Prepare your home and/or work space to keep out cold weather with proper insulation, caulking, weather stripping, etc. Make sure you know how to keep pipes from freezing and install smoke alarms and carbon monoxide detectors with battery back-ups. Make sure you have supplies in case you get stranded or need to stay in one place for several days without power. Consider extra water, non perishable snacks, extra batteries, flashlights and a radio, but also consider the needs of each person and pet in your family and what they may need, like certain medications or specific supplies. Limit your time outside if possible. If you need to go outside, make sure you are prepared with appropriate clothing and monitor for signs of hypothermia and frostbite.

CAR

In your car it is important to have some emergency supplies which might include:

  • Jumper cables
  • Sand or cat litter
  • Flashlight
  • Warm clothes
  • Blankets
  • Bottled water
  • Non-perishable snacks

Try and avoid traveling if possible when inclement weather is approaching. If you need to travel, make sure you have a full tank of gas just in case you get stranded. If you do get stranded in your car, avoid going outside if possible.

- Brooke Lounsbury

Medical Content Writer

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Everyone should be empowered to care for themselves and their loved ones during the unexpected.

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Prepare with a Toilet Kit

One of the most neglected but perhaps most important in preparing for disasters is personal hygiene and toileting. There are many common and preventable diseases spread from feces not handled properly. If the water supply is limited or not available, the decision on water use for drinking or handwashing becomes apparent. Following a natural disaster (hurricanes, floods, wildfires, earthquakes, tornadoes) the leading causes of illness and death are diarrheal and respiratory infections. Infections spread rapidly when there isn’t adequate waste disposable available.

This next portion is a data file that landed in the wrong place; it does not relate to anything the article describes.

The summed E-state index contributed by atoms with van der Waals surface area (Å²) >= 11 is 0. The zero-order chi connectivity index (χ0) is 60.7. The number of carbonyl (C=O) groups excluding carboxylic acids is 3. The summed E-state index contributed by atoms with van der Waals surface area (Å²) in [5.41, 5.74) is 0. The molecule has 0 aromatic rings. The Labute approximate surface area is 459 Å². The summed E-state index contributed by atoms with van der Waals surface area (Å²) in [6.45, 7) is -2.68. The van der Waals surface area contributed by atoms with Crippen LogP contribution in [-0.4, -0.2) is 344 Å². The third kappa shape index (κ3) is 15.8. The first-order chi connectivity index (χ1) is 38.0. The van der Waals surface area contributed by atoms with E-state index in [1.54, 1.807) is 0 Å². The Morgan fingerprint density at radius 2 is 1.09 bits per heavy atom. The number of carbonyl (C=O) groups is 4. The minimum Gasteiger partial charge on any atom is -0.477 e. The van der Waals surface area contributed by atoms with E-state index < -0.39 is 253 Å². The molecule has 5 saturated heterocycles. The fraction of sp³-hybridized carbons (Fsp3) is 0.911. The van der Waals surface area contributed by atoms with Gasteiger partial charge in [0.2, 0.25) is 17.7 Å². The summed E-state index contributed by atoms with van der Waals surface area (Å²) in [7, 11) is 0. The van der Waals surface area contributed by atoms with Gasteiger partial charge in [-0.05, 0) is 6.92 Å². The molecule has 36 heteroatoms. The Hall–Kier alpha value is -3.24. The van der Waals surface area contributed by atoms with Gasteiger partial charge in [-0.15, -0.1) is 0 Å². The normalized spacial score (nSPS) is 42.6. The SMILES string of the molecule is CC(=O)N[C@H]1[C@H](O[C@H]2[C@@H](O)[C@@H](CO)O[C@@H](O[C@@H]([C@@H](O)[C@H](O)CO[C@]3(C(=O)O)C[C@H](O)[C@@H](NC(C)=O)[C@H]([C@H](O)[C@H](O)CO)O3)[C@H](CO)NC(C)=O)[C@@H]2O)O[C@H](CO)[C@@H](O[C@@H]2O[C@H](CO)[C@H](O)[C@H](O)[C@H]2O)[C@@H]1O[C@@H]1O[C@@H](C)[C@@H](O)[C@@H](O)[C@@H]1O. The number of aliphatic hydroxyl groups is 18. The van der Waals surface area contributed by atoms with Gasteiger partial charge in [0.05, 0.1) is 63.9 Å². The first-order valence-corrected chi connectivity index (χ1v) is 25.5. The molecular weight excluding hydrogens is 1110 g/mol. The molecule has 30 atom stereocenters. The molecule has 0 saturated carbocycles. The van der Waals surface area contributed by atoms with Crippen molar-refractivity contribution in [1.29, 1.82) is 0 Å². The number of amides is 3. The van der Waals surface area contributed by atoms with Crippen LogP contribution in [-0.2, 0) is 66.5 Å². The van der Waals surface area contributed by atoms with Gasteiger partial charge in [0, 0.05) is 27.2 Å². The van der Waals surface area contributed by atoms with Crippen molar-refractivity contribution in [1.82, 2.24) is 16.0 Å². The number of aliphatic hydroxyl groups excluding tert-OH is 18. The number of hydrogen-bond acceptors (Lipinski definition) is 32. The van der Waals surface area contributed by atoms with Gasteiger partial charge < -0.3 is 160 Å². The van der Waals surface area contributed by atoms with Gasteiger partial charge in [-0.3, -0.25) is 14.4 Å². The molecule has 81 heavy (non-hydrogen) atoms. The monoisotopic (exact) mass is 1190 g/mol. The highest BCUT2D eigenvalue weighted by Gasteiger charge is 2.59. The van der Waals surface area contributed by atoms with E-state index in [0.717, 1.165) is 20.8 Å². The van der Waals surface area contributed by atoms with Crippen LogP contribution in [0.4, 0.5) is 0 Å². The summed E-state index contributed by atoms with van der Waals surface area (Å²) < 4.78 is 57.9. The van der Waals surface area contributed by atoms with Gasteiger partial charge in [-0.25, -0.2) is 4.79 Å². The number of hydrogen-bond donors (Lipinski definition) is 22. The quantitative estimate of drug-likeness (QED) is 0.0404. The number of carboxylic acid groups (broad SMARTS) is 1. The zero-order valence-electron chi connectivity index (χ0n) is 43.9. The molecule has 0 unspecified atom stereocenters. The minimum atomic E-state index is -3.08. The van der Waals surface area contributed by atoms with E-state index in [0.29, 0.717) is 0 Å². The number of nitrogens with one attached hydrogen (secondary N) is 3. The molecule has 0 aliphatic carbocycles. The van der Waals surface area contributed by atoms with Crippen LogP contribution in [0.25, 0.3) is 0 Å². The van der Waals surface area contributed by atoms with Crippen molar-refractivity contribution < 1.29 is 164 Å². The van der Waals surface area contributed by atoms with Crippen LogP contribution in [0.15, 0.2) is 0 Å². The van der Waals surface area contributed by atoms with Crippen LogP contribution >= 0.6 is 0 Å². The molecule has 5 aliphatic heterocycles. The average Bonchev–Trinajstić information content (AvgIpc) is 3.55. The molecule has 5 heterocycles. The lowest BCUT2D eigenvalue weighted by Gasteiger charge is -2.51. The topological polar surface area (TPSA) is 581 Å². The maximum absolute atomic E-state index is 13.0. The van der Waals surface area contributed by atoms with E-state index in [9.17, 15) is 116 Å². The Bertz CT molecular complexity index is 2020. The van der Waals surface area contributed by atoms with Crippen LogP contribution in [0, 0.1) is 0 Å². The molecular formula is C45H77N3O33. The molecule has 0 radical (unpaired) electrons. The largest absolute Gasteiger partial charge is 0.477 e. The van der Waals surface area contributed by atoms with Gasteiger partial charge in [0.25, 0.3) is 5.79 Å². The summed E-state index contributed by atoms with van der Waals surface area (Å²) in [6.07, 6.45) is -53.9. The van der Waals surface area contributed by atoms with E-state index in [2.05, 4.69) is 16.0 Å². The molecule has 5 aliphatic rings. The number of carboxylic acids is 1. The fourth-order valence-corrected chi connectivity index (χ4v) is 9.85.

During a major disaster, basic services such as electricity and water service are likely to stop. Sometimes these services stop or are severely disrupted for extended periods of time.

Hurricane Fiona, which has plunged Puerto Rico into darkness and no water is a recent example of a natural disaster. As of this writing 760,000 residents are either without water or suffering significant disruptions of running water. This is a human disaster of epic proportions.

When being forced to decide between using water for personal hygiene or drinking, the answer becomes very apparent. We need daily intake of clean water to survive.

Set up buckets

Before the disaster: Remember, when preparing, 2 is one and one is none. Also be aware that it is wise to have 2 buckets ready in case someone does become ill while waiting for services to be restored.

  • Have a ready set up 2 5-gallon buckets with lids attached. These set ups are easily found at your local Walmart, camping store and even some hardware stores that carry camping supplies. Inside each bucket place: